The Day the World Shifted
March 11th, 2020.
6:18 PM: Tom Hanks announces to the world him and his wife, Rita Wilson, have Coronavirus.
6:32 pm: The NBA suspends the season. Mark Cuban, the owner of the Dallas Mavericks, has a memorable in-game reaction.
Within a matter of minutes, it became real.
It is said that things happen slowly … then all at once. This is exactly how it felt on March 11th, 2020 with the Coronavirus. For weeks leading up to this, we read, heard, and saw a growing number of news stories about the Coronavirus, but we continued to go about our daily lives. Personally, I was aware of the Coronavirus in early February when my Chinese suppliers for my eCommerce business informed me they wouldn’t be going back to work because the Chinese government was restricting all travel. From my comfortable home office in San Francisco, I viewed this as a minor annoyance, but that things would go back to normal “over in China” in a few weeks. How wrong I was.
Our lives changed overnight. And now, for the past eight weeks, we have been living in “the new normal”. Parties have been replaced with Zoom hangouts, everyone wears masks when going outside, there's hour-long lines to get into grocery stores, and we’re all still learning how to maintain work/life balance when our work and life all happens under the same roof.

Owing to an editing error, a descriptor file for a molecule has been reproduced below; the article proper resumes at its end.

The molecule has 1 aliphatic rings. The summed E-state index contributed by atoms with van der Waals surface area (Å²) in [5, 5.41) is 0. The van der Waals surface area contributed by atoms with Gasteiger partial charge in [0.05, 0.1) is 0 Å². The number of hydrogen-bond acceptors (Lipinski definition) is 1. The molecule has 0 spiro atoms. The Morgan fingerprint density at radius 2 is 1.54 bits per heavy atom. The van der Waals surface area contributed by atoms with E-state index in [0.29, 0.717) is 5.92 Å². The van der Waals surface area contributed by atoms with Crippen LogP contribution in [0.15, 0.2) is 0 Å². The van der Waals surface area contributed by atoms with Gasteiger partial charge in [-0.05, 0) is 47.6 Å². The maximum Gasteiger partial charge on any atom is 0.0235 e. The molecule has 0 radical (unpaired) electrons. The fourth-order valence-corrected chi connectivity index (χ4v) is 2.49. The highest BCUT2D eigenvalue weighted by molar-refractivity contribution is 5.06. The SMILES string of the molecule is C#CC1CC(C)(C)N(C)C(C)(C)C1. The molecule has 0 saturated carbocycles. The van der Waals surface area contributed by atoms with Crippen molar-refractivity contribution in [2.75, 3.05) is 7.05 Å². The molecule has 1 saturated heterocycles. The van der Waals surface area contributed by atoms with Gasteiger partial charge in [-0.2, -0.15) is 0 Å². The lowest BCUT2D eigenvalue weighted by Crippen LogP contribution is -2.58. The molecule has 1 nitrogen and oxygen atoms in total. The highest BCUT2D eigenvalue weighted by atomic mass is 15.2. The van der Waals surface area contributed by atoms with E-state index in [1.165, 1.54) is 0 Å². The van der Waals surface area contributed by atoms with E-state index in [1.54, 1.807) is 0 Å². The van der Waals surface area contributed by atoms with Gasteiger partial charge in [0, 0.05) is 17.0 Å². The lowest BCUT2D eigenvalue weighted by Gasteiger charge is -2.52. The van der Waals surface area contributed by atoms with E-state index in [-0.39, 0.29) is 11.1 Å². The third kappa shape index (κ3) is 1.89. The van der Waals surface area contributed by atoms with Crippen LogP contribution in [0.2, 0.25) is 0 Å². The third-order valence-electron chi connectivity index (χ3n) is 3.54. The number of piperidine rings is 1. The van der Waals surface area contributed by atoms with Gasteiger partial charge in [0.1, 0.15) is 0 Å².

Looking beyond the daily headlines and the numbers, this period of time has been compounded by loneliness. Typically, during times of tragedy we all come together. Friends and families come together and are more grateful to be in the presence of each other with a loving hug, a kiss, and someone to lean on. More broadly, communities come together. They show solidity and strength. Everyone has a sense of pride to stand alongside their fellow man or woman in their neighborhood, city, state, and country. But this time, it’s different. We shelter within our own homes. We maintain safe distance from others. And we are weary of strangers.
Among all the bleak news, I am an optimist. During tough times, optimism always wins. For the past two months, we have seen the best (and worst) of humanity. However, the good always outweighs the bad. It has been inspiring to see stories of donations to hospitals, younger generations buying groceries for the elderly, generous tips to service workers ,and even a modern-day Manhattan project.
Looking inward, this has also been a great time to pause, step back, and reflect. Life moves so fast. Our mornings consist of being jolted out of bed by an alarm, sluggishly dragging ourselves to the shower, hurriedly pouring our morning coffee, and rushing out the door to catch the Uber to get to work. During the day, we’re in back to back meetings, responding to emails, and trying to check boxes on our to-do list. By the time we get home late in the evening, there’s either more home tasks to do before getting to bed, or just more work. Is this really the optimal way to go through life? Probably not. So now, it’s different. We get to spend the entire day with our family. We are able to slow down a bit. We have time to actually sit down, think, and ask ourselves, “What really matters to me?”
For me, this quarantine period has been blissful. I have a renewed sense of gratefulness, happiness, and peace. It has become truly clear to me what matters in life, which is health, happiness, love, and freedom. If you also have this clarity, I applaud you. It took me almost 30 years to get here. If you’re not here just yet, I suggest you take the time to make the most of this time in isolation.